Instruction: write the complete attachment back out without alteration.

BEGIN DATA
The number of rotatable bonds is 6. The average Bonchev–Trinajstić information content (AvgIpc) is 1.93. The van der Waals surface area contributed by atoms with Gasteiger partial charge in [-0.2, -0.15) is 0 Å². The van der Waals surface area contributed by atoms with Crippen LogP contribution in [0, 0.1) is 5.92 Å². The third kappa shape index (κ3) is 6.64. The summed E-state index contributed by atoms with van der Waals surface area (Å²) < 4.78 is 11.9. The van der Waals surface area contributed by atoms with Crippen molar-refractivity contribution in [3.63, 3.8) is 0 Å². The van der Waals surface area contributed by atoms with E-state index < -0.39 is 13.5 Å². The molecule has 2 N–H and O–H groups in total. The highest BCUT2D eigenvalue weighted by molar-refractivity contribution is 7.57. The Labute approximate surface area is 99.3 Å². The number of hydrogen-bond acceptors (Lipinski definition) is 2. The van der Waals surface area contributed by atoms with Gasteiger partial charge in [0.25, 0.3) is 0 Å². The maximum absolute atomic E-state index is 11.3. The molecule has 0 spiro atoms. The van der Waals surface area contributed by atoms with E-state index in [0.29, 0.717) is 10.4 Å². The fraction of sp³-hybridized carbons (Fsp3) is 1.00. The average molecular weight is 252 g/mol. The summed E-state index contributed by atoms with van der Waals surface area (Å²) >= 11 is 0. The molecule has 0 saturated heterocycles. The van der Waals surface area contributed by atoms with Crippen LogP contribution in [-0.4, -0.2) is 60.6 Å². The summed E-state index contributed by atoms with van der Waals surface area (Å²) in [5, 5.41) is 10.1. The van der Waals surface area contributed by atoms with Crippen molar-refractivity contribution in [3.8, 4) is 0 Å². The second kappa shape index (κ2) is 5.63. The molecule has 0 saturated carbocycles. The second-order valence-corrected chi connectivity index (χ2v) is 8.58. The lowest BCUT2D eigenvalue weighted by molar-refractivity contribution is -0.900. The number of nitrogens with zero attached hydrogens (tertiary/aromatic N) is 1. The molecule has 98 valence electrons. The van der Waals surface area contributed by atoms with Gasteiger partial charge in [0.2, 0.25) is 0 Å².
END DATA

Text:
The number of rotatable bonds is 6. The average Bonchev–Trinajstić information content (AvgIpc) is 1.93. The van der Waals surface area contributed by atoms with Gasteiger partial charge in [-0.2, -0.15) is 0 Å². The van der Waals surface area contributed by atoms with Crippen LogP contribution in [0, 0.1) is 5.92 Å². The third kappa shape index (κ3) is 6.64. The summed E-state index contributed by atoms with van der Waals surface area (Å²) < 4.78 is 11.9. The van der Waals surface area contributed by atoms with Crippen molar-refractivity contribution in [3.63, 3.8) is 0 Å². The van der Waals surface area contributed by atoms with E-state index < -0.39 is 13.5 Å². The molecule has 2 N–H and O–H groups in total. The highest BCUT2D eigenvalue weighted by molar-refractivity contribution is 7.57. The Labute approximate surface area is 99.3 Å². The number of hydrogen-bond acceptors (Lipinski definition) is 2. The van der Waals surface area contributed by atoms with Gasteiger partial charge in [0.25, 0.3) is 0 Å². The maximum absolute atomic E-state index is 11.3. The molecule has 0 spiro atoms. The van der Waals surface area contributed by atoms with E-state index in [0.29, 0.717) is 10.4 Å². The fraction of sp³-hybridized carbons (Fsp3) is 1.00. The average molecular weight is 252 g/mol. The summed E-state index contributed by atoms with van der Waals surface area (Å²) >= 11 is 0. The molecule has 0 saturated heterocycles. The van der Waals surface area contributed by atoms with Crippen LogP contribution in [-0.4, -0.2) is 60.6 Å². The summed E-state index contributed by atoms with van der Waals surface area (Å²) in [5, 5.41) is 10.1. The van der Waals surface area contributed by atoms with Crippen molar-refractivity contribution in [3.8, 4) is 0 Å². The second kappa shape index (κ2) is 5.63. The molecule has 0 saturated carbocycles. The second-order valence-corrected chi connectivity index (χ2v) is 8.58. The lowest BCUT2D eigenvalue weighted by molar-refractivity contribution is -0.900. The number of nitrogens with zero attached hydrogens (tertiary/aromatic N) is 1. The molecule has 98 valence electrons. The van der Waals surface area contributed by atoms with Gasteiger partial charge in [0.2, 0.25) is 0 Å².